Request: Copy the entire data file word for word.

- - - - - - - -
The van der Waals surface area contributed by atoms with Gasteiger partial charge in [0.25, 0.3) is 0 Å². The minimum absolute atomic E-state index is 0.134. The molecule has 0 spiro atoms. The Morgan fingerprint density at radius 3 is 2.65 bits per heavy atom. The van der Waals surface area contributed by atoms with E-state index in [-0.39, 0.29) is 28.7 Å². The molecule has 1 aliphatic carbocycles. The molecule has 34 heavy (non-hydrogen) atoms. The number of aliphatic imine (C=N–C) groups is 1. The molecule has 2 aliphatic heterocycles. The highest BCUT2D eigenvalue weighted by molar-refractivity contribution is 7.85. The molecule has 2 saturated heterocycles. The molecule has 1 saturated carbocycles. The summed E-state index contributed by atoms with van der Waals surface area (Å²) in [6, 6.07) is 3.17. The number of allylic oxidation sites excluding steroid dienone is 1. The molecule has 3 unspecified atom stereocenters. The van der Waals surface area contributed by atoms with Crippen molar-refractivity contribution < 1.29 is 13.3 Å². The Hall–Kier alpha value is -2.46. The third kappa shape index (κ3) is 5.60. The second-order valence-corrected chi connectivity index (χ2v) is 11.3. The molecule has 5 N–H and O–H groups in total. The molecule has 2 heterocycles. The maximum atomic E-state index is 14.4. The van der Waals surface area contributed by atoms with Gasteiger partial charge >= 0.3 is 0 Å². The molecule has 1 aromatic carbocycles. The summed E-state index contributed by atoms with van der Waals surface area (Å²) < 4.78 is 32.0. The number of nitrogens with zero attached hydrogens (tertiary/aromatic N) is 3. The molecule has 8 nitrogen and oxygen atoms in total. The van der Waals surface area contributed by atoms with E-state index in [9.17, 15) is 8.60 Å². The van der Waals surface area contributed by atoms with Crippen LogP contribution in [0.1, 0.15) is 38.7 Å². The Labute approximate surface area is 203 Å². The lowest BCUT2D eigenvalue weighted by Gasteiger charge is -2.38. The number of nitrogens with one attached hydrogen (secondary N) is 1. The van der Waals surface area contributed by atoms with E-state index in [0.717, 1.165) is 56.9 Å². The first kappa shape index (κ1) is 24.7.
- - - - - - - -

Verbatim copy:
The van der Waals surface area contributed by atoms with Gasteiger partial charge in [0.25, 0.3) is 0 Å². The minimum absolute atomic E-state index is 0.134. The molecule has 0 spiro atoms. The Morgan fingerprint density at radius 3 is 2.65 bits per heavy atom. The van der Waals surface area contributed by atoms with E-state index in [-0.39, 0.29) is 28.7 Å². The molecule has 1 aliphatic carbocycles. The molecule has 34 heavy (non-hydrogen) atoms. The number of aliphatic imine (C=N–C) groups is 1. The molecule has 2 aliphatic heterocycles. The highest BCUT2D eigenvalue weighted by molar-refractivity contribution is 7.85. The molecule has 2 saturated heterocycles. The molecule has 1 saturated carbocycles. The summed E-state index contributed by atoms with van der Waals surface area (Å²) in [6, 6.07) is 3.17. The number of allylic oxidation sites excluding steroid dienone is 1. The molecule has 3 unspecified atom stereocenters. The van der Waals surface area contributed by atoms with Crippen molar-refractivity contribution < 1.29 is 13.3 Å². The Hall–Kier alpha value is -2.46. The third kappa shape index (κ3) is 5.60. The second-order valence-corrected chi connectivity index (χ2v) is 11.3. The molecule has 5 N–H and O–H groups in total. The molecule has 2 heterocycles. The maximum atomic E-state index is 14.4. The van der Waals surface area contributed by atoms with Gasteiger partial charge >= 0.3 is 0 Å². The molecule has 1 aromatic carbocycles. The summed E-state index contributed by atoms with van der Waals surface area (Å²) < 4.78 is 32.0. The number of nitrogens with zero attached hydrogens (tertiary/aromatic N) is 3. The molecule has 8 nitrogen and oxygen atoms in total. The van der Waals surface area contributed by atoms with E-state index in [9.17, 15) is 8.60 Å². The van der Waals surface area contributed by atoms with Crippen LogP contribution in [0.1, 0.15) is 38.7 Å². The Labute approximate surface area is 203 Å². The lowest BCUT2D eigenvalue weighted by Gasteiger charge is -2.38. The number of nitrogens with one attached hydrogen (secondary N) is 1. The van der Waals surface area contributed by atoms with E-state index in [0.717, 1.165) is 56.9 Å². The first kappa shape index (κ1) is 24.7.